What new classics have we declared off-limits?
Why someone would want to remake it: As Christopher Nolan's reputation as one of the most financially successful filmmakers of all time grows, so too do the reputations of his earlier films. It's easy to imagine, someday down the road, an exec viewing 2001's "Memento" as an imperfect, low-budget blueprint for a much larger, big budget, star-driven remake -- even one that somehow sheds the original's twisty, backward narrative drive in order to make it more conventional.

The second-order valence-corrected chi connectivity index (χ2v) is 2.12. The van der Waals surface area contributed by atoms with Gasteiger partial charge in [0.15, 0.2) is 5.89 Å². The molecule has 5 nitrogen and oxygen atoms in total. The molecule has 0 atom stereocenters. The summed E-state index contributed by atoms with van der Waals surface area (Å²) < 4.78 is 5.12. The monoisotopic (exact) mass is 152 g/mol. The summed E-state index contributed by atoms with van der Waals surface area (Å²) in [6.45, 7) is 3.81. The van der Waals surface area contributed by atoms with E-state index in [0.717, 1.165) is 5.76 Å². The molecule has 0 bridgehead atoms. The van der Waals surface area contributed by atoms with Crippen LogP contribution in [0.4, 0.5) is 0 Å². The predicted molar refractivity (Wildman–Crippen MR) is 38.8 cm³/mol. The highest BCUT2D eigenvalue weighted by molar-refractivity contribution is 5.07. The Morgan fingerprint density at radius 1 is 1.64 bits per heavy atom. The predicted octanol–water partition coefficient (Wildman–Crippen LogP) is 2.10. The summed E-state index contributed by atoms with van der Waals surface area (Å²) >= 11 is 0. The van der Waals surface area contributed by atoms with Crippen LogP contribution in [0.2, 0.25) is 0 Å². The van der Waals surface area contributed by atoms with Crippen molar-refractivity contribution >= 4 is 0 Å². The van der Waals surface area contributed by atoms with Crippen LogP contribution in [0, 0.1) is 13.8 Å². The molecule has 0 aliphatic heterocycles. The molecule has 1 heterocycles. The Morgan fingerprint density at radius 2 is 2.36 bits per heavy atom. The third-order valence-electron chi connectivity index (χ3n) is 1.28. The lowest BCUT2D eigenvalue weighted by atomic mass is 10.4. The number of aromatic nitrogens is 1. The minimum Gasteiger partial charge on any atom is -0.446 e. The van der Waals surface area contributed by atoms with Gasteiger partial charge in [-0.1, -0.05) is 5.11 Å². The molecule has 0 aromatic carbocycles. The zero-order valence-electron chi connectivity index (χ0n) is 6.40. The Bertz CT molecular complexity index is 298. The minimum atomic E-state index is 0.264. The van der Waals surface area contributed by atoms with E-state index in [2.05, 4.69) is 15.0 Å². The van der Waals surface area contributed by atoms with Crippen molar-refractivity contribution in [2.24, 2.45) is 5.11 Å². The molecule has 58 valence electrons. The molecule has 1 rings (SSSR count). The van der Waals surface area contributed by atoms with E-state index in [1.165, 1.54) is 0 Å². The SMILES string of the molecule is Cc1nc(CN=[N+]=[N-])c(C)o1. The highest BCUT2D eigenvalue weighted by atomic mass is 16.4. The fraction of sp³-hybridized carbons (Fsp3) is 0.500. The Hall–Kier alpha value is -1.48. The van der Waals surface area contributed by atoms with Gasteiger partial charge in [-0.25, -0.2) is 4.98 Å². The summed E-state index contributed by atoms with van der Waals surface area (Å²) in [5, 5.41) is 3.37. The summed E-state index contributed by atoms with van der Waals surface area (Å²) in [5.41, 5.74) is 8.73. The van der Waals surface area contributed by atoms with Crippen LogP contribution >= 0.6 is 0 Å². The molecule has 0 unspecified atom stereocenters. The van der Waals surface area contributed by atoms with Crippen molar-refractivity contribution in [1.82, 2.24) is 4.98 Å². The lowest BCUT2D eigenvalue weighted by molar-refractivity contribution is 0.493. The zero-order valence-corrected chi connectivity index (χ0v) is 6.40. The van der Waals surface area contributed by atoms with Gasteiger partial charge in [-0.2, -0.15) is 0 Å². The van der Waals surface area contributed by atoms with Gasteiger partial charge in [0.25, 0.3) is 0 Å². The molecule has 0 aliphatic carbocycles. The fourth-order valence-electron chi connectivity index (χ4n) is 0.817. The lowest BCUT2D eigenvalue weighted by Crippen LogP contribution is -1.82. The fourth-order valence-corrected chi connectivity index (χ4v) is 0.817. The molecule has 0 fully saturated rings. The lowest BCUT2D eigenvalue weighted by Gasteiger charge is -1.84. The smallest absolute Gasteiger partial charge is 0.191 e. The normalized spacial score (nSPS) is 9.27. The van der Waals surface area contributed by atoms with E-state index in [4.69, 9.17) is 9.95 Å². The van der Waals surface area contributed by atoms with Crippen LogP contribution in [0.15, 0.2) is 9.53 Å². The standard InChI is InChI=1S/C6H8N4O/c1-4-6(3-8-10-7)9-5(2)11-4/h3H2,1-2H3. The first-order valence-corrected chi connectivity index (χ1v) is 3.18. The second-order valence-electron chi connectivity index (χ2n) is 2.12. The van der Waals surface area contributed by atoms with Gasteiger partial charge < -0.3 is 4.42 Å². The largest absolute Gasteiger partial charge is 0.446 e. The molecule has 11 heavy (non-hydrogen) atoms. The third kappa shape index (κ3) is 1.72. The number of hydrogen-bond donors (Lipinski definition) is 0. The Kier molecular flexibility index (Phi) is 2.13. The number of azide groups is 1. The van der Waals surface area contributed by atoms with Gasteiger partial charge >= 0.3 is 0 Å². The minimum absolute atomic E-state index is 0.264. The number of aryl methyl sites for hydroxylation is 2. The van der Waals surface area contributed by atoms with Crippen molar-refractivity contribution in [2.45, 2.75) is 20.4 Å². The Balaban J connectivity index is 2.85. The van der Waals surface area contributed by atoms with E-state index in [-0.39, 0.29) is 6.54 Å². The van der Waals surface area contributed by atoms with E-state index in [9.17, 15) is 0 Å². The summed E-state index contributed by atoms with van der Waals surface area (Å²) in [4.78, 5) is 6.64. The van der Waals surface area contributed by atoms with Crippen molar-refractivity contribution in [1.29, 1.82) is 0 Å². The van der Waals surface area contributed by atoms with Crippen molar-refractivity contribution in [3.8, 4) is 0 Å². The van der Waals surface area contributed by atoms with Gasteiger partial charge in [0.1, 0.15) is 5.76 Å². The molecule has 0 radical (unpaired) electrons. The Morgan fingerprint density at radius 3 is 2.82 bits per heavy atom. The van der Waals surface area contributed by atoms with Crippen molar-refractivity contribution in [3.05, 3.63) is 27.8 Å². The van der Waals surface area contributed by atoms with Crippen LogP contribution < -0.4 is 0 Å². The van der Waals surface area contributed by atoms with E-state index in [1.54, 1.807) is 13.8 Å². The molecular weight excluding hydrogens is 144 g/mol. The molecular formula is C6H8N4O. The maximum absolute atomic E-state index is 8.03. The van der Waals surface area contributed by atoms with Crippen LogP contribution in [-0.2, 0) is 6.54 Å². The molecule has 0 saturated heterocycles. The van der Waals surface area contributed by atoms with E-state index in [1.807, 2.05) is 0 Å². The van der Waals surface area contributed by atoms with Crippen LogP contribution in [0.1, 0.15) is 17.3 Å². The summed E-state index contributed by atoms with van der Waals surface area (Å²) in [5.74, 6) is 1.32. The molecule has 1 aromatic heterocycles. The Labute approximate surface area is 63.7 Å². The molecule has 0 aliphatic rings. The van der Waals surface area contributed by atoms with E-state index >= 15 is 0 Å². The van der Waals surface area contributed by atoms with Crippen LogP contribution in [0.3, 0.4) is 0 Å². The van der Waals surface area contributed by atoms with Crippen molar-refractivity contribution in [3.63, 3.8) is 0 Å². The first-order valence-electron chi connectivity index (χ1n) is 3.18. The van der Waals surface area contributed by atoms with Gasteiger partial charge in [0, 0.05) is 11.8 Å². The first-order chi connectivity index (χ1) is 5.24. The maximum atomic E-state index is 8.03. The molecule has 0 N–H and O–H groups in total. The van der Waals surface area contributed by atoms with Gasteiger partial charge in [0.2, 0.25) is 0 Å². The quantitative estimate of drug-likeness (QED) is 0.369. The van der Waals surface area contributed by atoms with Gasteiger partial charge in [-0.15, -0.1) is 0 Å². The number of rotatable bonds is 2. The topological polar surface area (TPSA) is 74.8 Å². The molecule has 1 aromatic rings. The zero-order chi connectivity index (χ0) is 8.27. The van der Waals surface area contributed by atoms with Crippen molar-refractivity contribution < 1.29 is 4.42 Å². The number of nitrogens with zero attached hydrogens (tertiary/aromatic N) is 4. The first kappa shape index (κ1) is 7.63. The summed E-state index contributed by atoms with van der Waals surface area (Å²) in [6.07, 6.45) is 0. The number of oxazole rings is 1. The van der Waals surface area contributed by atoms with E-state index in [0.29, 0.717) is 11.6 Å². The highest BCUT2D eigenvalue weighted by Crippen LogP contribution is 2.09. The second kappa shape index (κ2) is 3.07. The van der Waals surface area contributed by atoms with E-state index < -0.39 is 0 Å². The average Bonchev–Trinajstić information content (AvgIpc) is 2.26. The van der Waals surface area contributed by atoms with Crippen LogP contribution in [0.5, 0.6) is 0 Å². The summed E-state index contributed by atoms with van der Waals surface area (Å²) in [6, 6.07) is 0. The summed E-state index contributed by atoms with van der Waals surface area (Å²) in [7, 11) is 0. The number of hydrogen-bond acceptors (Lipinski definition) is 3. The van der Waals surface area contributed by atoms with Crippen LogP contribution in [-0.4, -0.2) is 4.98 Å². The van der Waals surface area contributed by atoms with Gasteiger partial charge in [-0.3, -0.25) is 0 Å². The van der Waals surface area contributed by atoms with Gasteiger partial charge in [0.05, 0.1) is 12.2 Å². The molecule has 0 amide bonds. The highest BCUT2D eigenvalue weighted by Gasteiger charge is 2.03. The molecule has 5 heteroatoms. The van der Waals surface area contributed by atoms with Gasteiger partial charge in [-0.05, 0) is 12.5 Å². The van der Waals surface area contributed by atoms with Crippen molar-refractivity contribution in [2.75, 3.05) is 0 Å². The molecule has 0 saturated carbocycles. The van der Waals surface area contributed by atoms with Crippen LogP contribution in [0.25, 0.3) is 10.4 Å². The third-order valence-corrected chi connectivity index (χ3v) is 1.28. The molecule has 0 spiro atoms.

Why they shouldn't: What made "Memento" so memorable was that it caught audiences by surprise. A then-unknown director adapted his brother's short story and cast a hunky Aussie and two "Matrix" supporting players in an art house action movie. But once the film started, er...ended, viewers loved unlocking the film's mysteries and trying to piece together its temporal dislocations. It's the kind of specific cinematic event that can't be accurately copied. The result would doubtlessly end up like one of the myriad Polaroid photos carried around by the film's protagonist Leonard Shelby (Guy Pearce) -- a cheap, faded copy of the real thing.